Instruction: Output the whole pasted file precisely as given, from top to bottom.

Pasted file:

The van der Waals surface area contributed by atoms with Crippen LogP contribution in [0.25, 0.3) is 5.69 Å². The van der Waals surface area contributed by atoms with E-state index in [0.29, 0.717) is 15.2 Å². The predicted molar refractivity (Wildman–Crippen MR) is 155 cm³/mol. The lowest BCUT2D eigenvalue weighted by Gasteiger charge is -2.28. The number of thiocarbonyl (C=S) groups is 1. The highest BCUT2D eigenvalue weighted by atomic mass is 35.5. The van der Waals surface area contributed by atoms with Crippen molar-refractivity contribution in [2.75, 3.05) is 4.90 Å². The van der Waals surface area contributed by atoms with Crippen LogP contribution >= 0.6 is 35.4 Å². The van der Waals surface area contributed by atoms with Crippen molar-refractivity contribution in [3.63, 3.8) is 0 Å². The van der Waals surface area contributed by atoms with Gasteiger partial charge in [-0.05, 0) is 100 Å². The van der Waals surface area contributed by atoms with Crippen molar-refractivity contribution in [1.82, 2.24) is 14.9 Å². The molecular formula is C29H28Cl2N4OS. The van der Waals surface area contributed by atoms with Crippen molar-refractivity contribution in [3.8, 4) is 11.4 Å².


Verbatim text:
The van der Waals surface area contributed by atoms with Crippen LogP contribution in [0.25, 0.3) is 5.69 Å². The van der Waals surface area contributed by atoms with E-state index in [0.29, 0.717) is 15.2 Å². The predicted molar refractivity (Wildman–Crippen MR) is 155 cm³/mol. The lowest BCUT2D eigenvalue weighted by Gasteiger charge is -2.28. The number of thiocarbonyl (C=S) groups is 1. The highest BCUT2D eigenvalue weighted by atomic mass is 35.5. The van der Waals surface area contributed by atoms with Crippen molar-refractivity contribution in [2.75, 3.05) is 4.90 Å². The van der Waals surface area contributed by atoms with Crippen LogP contribution >= 0.6 is 35.4 Å². The van der Waals surface area contributed by atoms with Crippen molar-refractivity contribution in [3.63, 3.8) is 0 Å². The van der Waals surface area contributed by atoms with Gasteiger partial charge in [-0.05, 0) is 100 Å². The van der Waals surface area contributed by atoms with Crippen molar-refractivity contribution in [1.82, 2.24) is 14.9 Å². The molecular formula is C29H28Cl2N4OS. The van der Waals surface area contributed by atoms with Crippen molar-refractivity contribution in [3.8, 4) is 11.4 Å².